The schematic below describes how a particular weather forecast in the game is designed to mimic the real world. Forecasts in the games vary in format, providing us with valuable insights on the formats best suited for PxD’s weather service.

Figure 1. Designing hypothetical forecasts for the study

High demand for improved forecasts among farmers in Karnataka

To accurately gauge farmers’ demand for a voice-call-based probabilistic rainfall forecast service, our study uses a standard method (Becker, DeGroot, and Marschak, 1964) to determine how much farmers are willing to pay for the service, without overestimating or underestimating the value. The procedure followed is described in the accompanying figure. 

We found that 98% of farmers were willing to pay non-zero amounts for the service, indicating high demand for more weather information. On average, farmers in the study were willing to pay INR26  (or USD0.31) per month for weekly forecasts, which amounts to around 10% of the daily wage in Karnataka.

Figure 2. Assessing farmers’ willingness to pay for a voice-call-based weather forecast service

Figure 3. Demand for weather forecasts in Karnataka, India

Interpreting probabilistic forecasts

The results from the experimental games show that most farmers understand probabilities well. Most farmers correctly chose the more likely forecast when given a choice between two, and the higher the probabilities in rainfall forecasts, the more likely farmers were to expect rain after engaging with the forecast. This suggests that farmers used the information provided in the probabilistic forecasts, or that their expectations take into account the ‘signal’ in the probabilistic forecast. 

However, we found that the informational videos had minimal effect. Farmers who watched the probability training video initially did better in the games that followed, but this improvement diminished after they experienced false alarms—instances where the forecasted event did not occur—even though forecasts were presented in probabilistic rather than deterministic terms.

Farmers are highly sensitive to false alarms

A stark finding in this study was the effect of false alarms (referred to above). Farmers who experienced false alarms performed worse in subsequent rounds and would pay less for the real-world weather forecast service. This suggests that farmers adjust their opinions about the accuracy of forecasts based on their experiences with both the forecasts and the actual weather conditions that follow a forecast. These findings imply that initial experiences can influence farmers’ trust in a new service. They also imply that it is important to consider strategies to build trust, and to emphasize the probabilistic nature of forecasts in product design. We intend to study farmers’ responses to forecasts further and to find ways to increase trust, while also acknowledging the occurrence of false alarms in our real-world pilot of the weather forecasting service.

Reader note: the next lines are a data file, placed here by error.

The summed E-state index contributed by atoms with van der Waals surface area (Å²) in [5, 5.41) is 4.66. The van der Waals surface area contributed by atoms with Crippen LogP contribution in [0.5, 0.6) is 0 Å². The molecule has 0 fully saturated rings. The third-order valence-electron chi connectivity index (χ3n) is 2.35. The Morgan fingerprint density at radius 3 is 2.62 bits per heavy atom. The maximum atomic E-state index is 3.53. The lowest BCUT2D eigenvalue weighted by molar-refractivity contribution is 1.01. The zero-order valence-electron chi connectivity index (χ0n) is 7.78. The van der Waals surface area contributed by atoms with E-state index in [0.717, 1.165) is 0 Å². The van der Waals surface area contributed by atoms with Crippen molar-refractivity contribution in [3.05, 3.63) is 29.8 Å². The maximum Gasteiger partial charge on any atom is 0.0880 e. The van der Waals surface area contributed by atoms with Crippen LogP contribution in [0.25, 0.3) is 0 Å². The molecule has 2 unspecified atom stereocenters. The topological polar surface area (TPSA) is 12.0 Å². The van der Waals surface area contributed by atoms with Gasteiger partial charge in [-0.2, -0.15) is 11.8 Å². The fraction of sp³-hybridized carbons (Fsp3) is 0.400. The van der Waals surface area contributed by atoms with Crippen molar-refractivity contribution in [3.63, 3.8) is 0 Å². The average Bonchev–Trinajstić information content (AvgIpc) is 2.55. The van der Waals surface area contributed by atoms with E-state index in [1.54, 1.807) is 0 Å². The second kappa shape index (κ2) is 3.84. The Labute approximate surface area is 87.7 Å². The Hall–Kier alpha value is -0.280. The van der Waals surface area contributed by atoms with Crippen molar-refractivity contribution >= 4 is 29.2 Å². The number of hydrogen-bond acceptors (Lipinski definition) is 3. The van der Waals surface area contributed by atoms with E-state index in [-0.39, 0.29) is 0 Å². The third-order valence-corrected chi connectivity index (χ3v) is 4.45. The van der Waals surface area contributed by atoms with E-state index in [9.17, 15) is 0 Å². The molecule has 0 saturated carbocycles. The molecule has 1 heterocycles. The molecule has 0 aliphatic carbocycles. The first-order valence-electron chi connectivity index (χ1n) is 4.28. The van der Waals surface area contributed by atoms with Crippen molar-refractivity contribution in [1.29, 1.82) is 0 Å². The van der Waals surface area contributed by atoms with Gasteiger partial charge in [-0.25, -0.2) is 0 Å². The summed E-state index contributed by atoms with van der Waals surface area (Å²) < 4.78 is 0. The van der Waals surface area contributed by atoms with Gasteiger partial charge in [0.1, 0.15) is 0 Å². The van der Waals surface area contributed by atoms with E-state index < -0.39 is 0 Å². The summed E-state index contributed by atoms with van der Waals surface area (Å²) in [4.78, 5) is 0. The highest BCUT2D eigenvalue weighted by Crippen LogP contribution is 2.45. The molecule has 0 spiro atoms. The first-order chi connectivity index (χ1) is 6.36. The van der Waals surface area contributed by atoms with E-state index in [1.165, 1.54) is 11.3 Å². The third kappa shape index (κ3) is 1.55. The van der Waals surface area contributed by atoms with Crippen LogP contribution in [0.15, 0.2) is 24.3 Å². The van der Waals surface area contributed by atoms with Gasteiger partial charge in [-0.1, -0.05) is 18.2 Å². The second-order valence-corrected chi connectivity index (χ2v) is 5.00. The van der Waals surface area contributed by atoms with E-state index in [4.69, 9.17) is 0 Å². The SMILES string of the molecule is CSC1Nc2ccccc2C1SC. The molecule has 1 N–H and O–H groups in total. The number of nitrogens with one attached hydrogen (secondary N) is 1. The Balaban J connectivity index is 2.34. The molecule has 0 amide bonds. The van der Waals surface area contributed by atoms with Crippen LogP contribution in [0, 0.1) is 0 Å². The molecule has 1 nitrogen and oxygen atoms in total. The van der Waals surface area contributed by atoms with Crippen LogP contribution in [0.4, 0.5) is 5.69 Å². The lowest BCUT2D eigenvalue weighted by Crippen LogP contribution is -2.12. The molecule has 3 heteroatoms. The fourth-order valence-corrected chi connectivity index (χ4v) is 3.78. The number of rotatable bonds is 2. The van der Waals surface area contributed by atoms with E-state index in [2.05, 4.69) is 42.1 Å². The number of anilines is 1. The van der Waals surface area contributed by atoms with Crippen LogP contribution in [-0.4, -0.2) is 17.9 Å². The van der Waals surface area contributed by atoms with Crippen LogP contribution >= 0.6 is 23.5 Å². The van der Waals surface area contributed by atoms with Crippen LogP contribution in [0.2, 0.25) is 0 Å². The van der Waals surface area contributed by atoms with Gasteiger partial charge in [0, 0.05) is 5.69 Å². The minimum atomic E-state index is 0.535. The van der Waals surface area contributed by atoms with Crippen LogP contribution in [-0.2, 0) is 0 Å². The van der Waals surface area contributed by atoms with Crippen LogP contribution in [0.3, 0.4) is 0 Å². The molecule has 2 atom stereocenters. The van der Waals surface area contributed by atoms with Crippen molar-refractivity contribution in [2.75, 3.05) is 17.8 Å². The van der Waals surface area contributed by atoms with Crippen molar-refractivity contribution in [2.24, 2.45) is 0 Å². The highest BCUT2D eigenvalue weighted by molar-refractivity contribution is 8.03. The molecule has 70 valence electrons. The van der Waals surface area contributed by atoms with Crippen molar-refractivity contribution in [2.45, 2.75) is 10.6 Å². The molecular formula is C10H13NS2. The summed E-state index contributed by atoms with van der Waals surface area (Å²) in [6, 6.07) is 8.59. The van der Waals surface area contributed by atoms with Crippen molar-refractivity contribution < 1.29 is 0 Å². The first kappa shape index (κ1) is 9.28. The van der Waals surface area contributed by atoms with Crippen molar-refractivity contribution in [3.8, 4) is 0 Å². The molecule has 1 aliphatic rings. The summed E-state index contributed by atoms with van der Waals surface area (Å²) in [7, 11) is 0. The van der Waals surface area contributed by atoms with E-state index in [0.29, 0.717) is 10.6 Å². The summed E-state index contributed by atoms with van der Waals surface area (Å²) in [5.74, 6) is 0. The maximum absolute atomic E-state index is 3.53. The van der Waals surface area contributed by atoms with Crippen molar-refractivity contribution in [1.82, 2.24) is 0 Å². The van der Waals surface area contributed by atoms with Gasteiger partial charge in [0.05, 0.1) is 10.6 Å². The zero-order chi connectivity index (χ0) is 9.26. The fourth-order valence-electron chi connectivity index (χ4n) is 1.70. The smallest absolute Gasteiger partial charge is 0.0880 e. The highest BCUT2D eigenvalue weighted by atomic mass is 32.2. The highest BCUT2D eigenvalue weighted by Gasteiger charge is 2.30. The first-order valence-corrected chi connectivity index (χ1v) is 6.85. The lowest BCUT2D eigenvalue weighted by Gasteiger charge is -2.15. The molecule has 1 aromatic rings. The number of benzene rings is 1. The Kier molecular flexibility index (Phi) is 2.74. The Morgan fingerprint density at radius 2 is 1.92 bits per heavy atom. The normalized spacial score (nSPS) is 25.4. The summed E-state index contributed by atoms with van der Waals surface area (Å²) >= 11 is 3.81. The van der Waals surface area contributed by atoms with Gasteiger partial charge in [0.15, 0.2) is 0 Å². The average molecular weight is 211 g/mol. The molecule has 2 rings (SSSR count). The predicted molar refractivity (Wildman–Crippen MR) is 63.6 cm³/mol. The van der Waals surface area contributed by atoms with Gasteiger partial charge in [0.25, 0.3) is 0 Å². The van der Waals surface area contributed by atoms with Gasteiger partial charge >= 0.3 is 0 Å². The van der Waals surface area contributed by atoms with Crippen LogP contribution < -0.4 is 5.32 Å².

Figure 4. Farmers are less likely to expect rain after a false alarm

Onward!

The PxD team is prototyping a voice-call-based weather forecasting service for coffee farmers in Karnataka using these insights. The service has already been rolled out to the first few farmers who participated in this study!

Credit to all former and current members of the Coffee team at PxD India for their diligent research and development of the weather forecasting service. A special shout-out to Sejal Luthra, Senior Research Associate at PxD, and to Kannan Sobti and Bhawna Mangla at J-PAL India for their excellent research management and assistance on the experimental study; and to Sannihit, Program Associate at PxD for leading the launch of the pilot. A research paper based on our study is here, authored by Shawn Cole, Tomoko Harigaya, and Vaishnavi Surendra.

References:

Becker, Gordon M., Morris H. DeGroot and Jacob Marschak (1964). “Measuring utility by a single response sequential method,” Behavioral Science, 9(3): 262–232.

Cole, Shawn, Tomoko Harigaya and Vaishnavi Surendra (2024). “Weather forecasts and farmers’ beliefs after false alarms,” Working Paper.

Linsenmeier, Manuel and Jeffrey Shrader (2023). “Global inequalities in weather forecasts,” Working Paper.